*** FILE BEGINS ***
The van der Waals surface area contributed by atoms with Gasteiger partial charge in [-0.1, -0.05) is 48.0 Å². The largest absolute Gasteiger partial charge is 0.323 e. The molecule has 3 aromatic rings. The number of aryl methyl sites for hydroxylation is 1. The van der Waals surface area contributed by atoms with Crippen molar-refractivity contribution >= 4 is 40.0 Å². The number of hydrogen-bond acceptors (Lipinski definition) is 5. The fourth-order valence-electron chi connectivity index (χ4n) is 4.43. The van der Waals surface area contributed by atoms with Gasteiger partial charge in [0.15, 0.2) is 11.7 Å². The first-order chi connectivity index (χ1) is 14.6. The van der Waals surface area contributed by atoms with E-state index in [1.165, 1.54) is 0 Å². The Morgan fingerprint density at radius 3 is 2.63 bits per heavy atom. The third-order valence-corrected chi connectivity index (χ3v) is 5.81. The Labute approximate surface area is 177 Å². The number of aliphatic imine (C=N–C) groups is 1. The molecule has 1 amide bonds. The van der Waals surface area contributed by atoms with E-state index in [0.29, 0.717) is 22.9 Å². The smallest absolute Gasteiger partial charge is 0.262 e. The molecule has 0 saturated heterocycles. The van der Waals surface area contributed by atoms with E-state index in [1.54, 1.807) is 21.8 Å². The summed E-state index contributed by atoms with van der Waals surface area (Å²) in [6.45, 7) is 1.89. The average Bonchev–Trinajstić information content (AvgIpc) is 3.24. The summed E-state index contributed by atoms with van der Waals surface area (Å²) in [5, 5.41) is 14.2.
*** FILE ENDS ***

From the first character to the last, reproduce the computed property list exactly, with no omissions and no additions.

The van der Waals surface area contributed by atoms with Gasteiger partial charge in [-0.1, -0.05) is 48.0 Å². The largest absolute Gasteiger partial charge is 0.323 e. The molecule has 3 aromatic rings. The number of aryl methyl sites for hydroxylation is 1. The van der Waals surface area contributed by atoms with Crippen molar-refractivity contribution >= 4 is 40.0 Å². The number of hydrogen-bond acceptors (Lipinski definition) is 5. The fourth-order valence-electron chi connectivity index (χ4n) is 4.43. The van der Waals surface area contributed by atoms with Gasteiger partial charge in [0.15, 0.2) is 11.7 Å². The first-order chi connectivity index (χ1) is 14.6. The van der Waals surface area contributed by atoms with E-state index in [1.165, 1.54) is 0 Å². The Morgan fingerprint density at radius 3 is 2.63 bits per heavy atom. The third-order valence-corrected chi connectivity index (χ3v) is 5.81. The Labute approximate surface area is 177 Å². The number of aliphatic imine (C=N–C) groups is 1. The molecule has 1 amide bonds. The van der Waals surface area contributed by atoms with E-state index in [0.29, 0.717) is 22.9 Å². The smallest absolute Gasteiger partial charge is 0.262 e. The molecule has 0 saturated heterocycles. The van der Waals surface area contributed by atoms with E-state index in [1.54, 1.807) is 21.8 Å². The summed E-state index contributed by atoms with van der Waals surface area (Å²) in [6.45, 7) is 1.89. The average Bonchev–Trinajstić information content (AvgIpc) is 3.24. The summed E-state index contributed by atoms with van der Waals surface area (Å²) in [5, 5.41) is 14.2.